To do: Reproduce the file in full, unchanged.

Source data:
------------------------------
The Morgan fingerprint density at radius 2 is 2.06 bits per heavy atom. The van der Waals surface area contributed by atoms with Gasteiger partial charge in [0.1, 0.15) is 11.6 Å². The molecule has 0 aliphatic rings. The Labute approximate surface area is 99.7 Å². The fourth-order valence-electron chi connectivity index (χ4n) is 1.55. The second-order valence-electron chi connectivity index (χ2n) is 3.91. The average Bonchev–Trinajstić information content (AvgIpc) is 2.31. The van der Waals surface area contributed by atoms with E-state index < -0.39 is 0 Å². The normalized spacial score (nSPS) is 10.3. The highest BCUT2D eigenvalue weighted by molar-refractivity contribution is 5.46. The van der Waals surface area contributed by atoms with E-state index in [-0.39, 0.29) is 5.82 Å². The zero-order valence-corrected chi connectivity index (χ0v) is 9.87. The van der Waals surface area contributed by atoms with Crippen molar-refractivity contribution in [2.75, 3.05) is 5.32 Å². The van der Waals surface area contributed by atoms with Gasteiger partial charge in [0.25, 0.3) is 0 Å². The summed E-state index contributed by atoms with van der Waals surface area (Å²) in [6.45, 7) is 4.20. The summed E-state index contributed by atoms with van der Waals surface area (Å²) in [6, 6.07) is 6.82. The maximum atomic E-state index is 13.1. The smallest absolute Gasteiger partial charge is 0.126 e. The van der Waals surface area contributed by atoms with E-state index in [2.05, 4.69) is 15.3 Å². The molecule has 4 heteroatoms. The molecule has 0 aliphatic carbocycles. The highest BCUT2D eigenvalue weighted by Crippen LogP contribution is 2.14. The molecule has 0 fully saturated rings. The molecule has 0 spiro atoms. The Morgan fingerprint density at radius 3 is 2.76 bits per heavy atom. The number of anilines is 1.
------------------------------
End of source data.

The Morgan fingerprint density at radius 2 is 2.06 bits per heavy atom. The van der Waals surface area contributed by atoms with Gasteiger partial charge in [0.1, 0.15) is 11.6 Å². The molecule has 0 aliphatic rings. The Labute approximate surface area is 99.7 Å². The fourth-order valence-electron chi connectivity index (χ4n) is 1.55. The second-order valence-electron chi connectivity index (χ2n) is 3.91. The average Bonchev–Trinajstić information content (AvgIpc) is 2.31. The van der Waals surface area contributed by atoms with E-state index < -0.39 is 0 Å². The normalized spacial score (nSPS) is 10.3. The highest BCUT2D eigenvalue weighted by molar-refractivity contribution is 5.46. The van der Waals surface area contributed by atoms with E-state index in [-0.39, 0.29) is 5.82 Å². The zero-order valence-corrected chi connectivity index (χ0v) is 9.87. The van der Waals surface area contributed by atoms with Crippen molar-refractivity contribution in [2.75, 3.05) is 5.32 Å². The van der Waals surface area contributed by atoms with Gasteiger partial charge in [0.25, 0.3) is 0 Å². The summed E-state index contributed by atoms with van der Waals surface area (Å²) in [6.45, 7) is 4.20. The summed E-state index contributed by atoms with van der Waals surface area (Å²) in [6, 6.07) is 6.82. The maximum atomic E-state index is 13.1. The smallest absolute Gasteiger partial charge is 0.126 e. The van der Waals surface area contributed by atoms with E-state index in [2.05, 4.69) is 15.3 Å². The molecule has 4 heteroatoms. The molecule has 0 aliphatic carbocycles. The highest BCUT2D eigenvalue weighted by Crippen LogP contribution is 2.14. The molecule has 0 fully saturated rings. The molecule has 0 spiro atoms. The Morgan fingerprint density at radius 3 is 2.76 bits per heavy atom. The number of anilines is 1.